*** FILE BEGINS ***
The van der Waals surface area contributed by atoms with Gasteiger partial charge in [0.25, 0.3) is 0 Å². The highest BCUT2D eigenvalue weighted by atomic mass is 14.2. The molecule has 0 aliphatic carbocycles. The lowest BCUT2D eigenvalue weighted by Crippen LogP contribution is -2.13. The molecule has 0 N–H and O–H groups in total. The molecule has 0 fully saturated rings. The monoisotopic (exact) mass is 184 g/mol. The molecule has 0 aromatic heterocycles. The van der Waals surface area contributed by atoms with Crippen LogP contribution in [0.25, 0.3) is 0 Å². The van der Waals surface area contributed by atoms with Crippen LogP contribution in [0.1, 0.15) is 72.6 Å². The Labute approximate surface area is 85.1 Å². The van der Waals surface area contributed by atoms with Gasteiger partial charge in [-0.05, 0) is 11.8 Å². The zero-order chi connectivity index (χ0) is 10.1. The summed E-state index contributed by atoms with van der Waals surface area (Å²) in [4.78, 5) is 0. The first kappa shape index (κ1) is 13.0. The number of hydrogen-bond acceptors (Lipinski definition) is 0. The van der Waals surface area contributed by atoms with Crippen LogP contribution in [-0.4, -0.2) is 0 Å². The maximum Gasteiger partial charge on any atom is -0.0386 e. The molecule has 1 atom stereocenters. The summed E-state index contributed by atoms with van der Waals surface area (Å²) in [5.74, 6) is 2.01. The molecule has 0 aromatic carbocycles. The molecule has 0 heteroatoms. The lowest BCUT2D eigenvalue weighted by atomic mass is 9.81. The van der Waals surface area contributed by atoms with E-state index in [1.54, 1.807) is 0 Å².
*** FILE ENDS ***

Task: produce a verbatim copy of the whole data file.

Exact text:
The van der Waals surface area contributed by atoms with Gasteiger partial charge in [0.25, 0.3) is 0 Å². The highest BCUT2D eigenvalue weighted by atomic mass is 14.2. The molecule has 0 aliphatic carbocycles. The lowest BCUT2D eigenvalue weighted by Crippen LogP contribution is -2.13. The molecule has 0 N–H and O–H groups in total. The molecule has 0 fully saturated rings. The monoisotopic (exact) mass is 184 g/mol. The molecule has 0 aromatic heterocycles. The van der Waals surface area contributed by atoms with Crippen LogP contribution in [0.25, 0.3) is 0 Å². The van der Waals surface area contributed by atoms with Crippen LogP contribution in [0.1, 0.15) is 72.6 Å². The Labute approximate surface area is 85.1 Å². The van der Waals surface area contributed by atoms with Gasteiger partial charge in [-0.05, 0) is 11.8 Å². The zero-order chi connectivity index (χ0) is 10.1. The summed E-state index contributed by atoms with van der Waals surface area (Å²) in [4.78, 5) is 0. The first kappa shape index (κ1) is 13.0. The number of hydrogen-bond acceptors (Lipinski definition) is 0. The van der Waals surface area contributed by atoms with Crippen LogP contribution in [-0.4, -0.2) is 0 Å². The maximum Gasteiger partial charge on any atom is -0.0386 e. The molecule has 1 atom stereocenters. The summed E-state index contributed by atoms with van der Waals surface area (Å²) in [5.74, 6) is 2.01. The molecule has 0 aromatic carbocycles. The molecule has 0 heteroatoms. The lowest BCUT2D eigenvalue weighted by atomic mass is 9.81. The van der Waals surface area contributed by atoms with E-state index in [1.54, 1.807) is 0 Å².